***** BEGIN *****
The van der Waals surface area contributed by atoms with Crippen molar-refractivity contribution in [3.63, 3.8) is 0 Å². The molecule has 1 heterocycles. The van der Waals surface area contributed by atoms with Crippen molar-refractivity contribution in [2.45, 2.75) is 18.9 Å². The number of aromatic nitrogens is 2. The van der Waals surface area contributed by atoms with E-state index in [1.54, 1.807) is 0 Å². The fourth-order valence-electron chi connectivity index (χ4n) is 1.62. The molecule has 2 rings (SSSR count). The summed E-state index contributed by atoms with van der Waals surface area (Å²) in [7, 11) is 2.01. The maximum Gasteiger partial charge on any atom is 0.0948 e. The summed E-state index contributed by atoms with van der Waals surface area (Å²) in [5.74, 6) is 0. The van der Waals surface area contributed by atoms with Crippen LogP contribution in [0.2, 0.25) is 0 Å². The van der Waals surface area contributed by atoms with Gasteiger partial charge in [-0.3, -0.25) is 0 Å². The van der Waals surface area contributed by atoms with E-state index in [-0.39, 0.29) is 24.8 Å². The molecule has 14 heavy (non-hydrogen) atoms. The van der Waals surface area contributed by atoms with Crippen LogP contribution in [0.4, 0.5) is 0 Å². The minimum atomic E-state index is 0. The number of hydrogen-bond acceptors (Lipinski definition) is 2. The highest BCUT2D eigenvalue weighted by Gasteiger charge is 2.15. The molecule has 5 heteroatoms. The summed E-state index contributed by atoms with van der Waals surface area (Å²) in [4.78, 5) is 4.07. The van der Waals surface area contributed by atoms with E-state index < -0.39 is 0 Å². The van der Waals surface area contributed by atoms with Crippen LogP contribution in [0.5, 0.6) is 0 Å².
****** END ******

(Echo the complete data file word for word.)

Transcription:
The van der Waals surface area contributed by atoms with Crippen molar-refractivity contribution in [3.63, 3.8) is 0 Å². The molecule has 1 heterocycles. The van der Waals surface area contributed by atoms with Crippen molar-refractivity contribution in [2.45, 2.75) is 18.9 Å². The number of aromatic nitrogens is 2. The van der Waals surface area contributed by atoms with E-state index in [1.54, 1.807) is 0 Å². The fourth-order valence-electron chi connectivity index (χ4n) is 1.62. The molecule has 2 rings (SSSR count). The summed E-state index contributed by atoms with van der Waals surface area (Å²) in [7, 11) is 2.01. The maximum Gasteiger partial charge on any atom is 0.0948 e. The summed E-state index contributed by atoms with van der Waals surface area (Å²) in [5.74, 6) is 0. The van der Waals surface area contributed by atoms with Crippen LogP contribution in [0.2, 0.25) is 0 Å². The van der Waals surface area contributed by atoms with Gasteiger partial charge in [-0.3, -0.25) is 0 Å². The van der Waals surface area contributed by atoms with E-state index in [-0.39, 0.29) is 24.8 Å². The molecule has 14 heavy (non-hydrogen) atoms. The van der Waals surface area contributed by atoms with Crippen LogP contribution in [0.4, 0.5) is 0 Å². The minimum atomic E-state index is 0. The number of hydrogen-bond acceptors (Lipinski definition) is 2. The highest BCUT2D eigenvalue weighted by Gasteiger charge is 2.15. The molecule has 5 heteroatoms. The summed E-state index contributed by atoms with van der Waals surface area (Å²) in [4.78, 5) is 4.07. The van der Waals surface area contributed by atoms with E-state index < -0.39 is 0 Å². The van der Waals surface area contributed by atoms with Crippen LogP contribution in [0.5, 0.6) is 0 Å².